Catherine Turco’s “The Conversational Firm,” is a book that gives readers a firsthand account of what it’s like to work at “Tech Co” (an alias for a fast-growing social media firm with over 600 employees). At one point, the company released a detailed “culture deck” to the public that defined its culture. However, many employees didn’t feel that the “deck” was a good representation and thought it was a stage performance more than anything meaningful. A situation like that can cause tension within a company, especially between executives and their employees.
A few weeks ago, I wrote an article about how crucial organizational culture was to a company’s “branding.” However, it’s not a good look to showcase company culture inaccurately. Chances are, you already have some values laid out and a mission statement. However, you don’t want those carefully crafted words to just be words —you want them to have value, to have meaning. If you want to improve your employer branding and have happy and engaged employees check out some of the best ways to improve and maintain your company’s culture.
While this one seems obvious, it’s something a lot of managers slip up on. Suppose one of your organization’s core values is “Passion,” and every Monday morning, you come in and audibly complain about a project you have. In that case, chances are your employees won’t feel particularly inspired to be passionate about their own work. Besides embodying the core values yourself, work on being a role model employee—if you want your employees to complete tasks by their deadlines, complete your tasks on a deadline. If you want your employees to take responsibility for their mistakes, take responsibility for your own. An organization cannot have an ideal culture if their own leaders aren’t interested in maintaining it.
A successful company has leaders that have compassion and empathy for their employees and care for their success. One way to do that is by looking for signs of burnout or boredom with an employee's work. By looking out for your employees, you can help foster a culture where people feel comfortable and needed.
Think about it this way—every sports team has a culture. For example, UNC Basketball has created a winning culture. This is because of the help of a good but compassionate coach, a mix of seriously competitive players, and a combination of those who are less competitive but still are just as focused as everyone else. You want to create a culture in your company where each person has their own role in helping the company succeed. And you can’t do that without connecting your employees. It is crucial in the current remote work environment to continue to host team lunches, happy hours, or even just daily icebreakers that encourage non-work conversation. You likely already have an insanely talented team, all with different strengths, and if you want to lean into your company culture, you’ll want to connect them meaningfully. As the old saying goes, “There is strength in numbers.”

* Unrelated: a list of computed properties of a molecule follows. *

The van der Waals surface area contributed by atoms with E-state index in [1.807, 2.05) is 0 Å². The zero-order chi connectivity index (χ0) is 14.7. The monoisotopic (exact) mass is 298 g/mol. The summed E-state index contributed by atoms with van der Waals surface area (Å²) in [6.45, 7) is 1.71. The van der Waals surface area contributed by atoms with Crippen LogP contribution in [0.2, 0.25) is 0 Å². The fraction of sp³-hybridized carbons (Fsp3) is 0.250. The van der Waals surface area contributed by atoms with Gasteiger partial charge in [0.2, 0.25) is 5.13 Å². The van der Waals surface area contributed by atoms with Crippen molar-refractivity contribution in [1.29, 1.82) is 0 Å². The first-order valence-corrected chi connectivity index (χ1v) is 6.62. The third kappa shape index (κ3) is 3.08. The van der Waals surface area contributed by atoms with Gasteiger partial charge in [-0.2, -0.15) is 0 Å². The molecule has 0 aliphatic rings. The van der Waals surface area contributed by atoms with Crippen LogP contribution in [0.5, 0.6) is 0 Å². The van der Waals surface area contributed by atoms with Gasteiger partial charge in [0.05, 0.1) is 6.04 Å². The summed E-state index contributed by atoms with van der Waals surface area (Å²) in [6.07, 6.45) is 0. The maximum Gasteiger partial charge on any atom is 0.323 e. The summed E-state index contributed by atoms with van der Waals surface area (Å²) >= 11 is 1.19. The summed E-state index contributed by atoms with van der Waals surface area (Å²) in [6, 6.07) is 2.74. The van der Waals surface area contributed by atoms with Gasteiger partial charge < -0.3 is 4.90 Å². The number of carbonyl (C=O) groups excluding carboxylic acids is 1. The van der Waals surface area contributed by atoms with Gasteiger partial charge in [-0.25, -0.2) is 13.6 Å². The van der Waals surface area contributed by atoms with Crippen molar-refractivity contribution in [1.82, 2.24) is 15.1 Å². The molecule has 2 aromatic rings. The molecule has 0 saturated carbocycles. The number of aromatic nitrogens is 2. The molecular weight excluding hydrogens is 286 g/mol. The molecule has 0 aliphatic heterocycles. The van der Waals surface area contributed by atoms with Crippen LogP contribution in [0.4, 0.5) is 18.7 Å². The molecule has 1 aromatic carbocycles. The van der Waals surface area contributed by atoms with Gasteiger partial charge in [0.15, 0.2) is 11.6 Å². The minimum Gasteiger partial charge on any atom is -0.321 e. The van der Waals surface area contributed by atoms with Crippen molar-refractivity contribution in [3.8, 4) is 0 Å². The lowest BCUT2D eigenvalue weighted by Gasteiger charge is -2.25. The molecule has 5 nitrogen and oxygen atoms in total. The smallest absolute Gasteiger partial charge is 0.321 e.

The golden rule is, “Treat others how you want to be treated.” In my opinion, the silver rule should be “Listen to each other.” Too often, an employee has dropped hints, signs, or even explicitly said that they are unhappy with their jobs, tasks, a project, a client, or a co-worker. If you want to create a culture where everyone feels valued, make sure to listen to your employees’ concerns. If they are unhappy with something, it will likely reflect in their work, whether they do so intentionally or not.
Nothing kills company culture like employees who are stuck doing unproductive and unengaging work. It’s hard to speak highly of a company when you feel like the work you are doing is meaningless. To keep this from happening to your company, consider a People Intelligence Platform like Peoplelogic. Peoplelogic has solutions for all of your teams, from Engineering to Sales, to make sure growth and productivity aren’t going stagnant and uses aggregate data from your platforms to help make decisions quickly and timely- saving your employees from doing meaningless or inefficient work.
Company culture can make or break a company, and the last thing you want to do is to be parading around a “culture” that isn’t reflective of what’s actually going on.
In this guide, you will find:
- OKR principles
- Formulas & scores
- OKR methodology
- Step-by-step guide
- Free OKR templates
- Common mistakes
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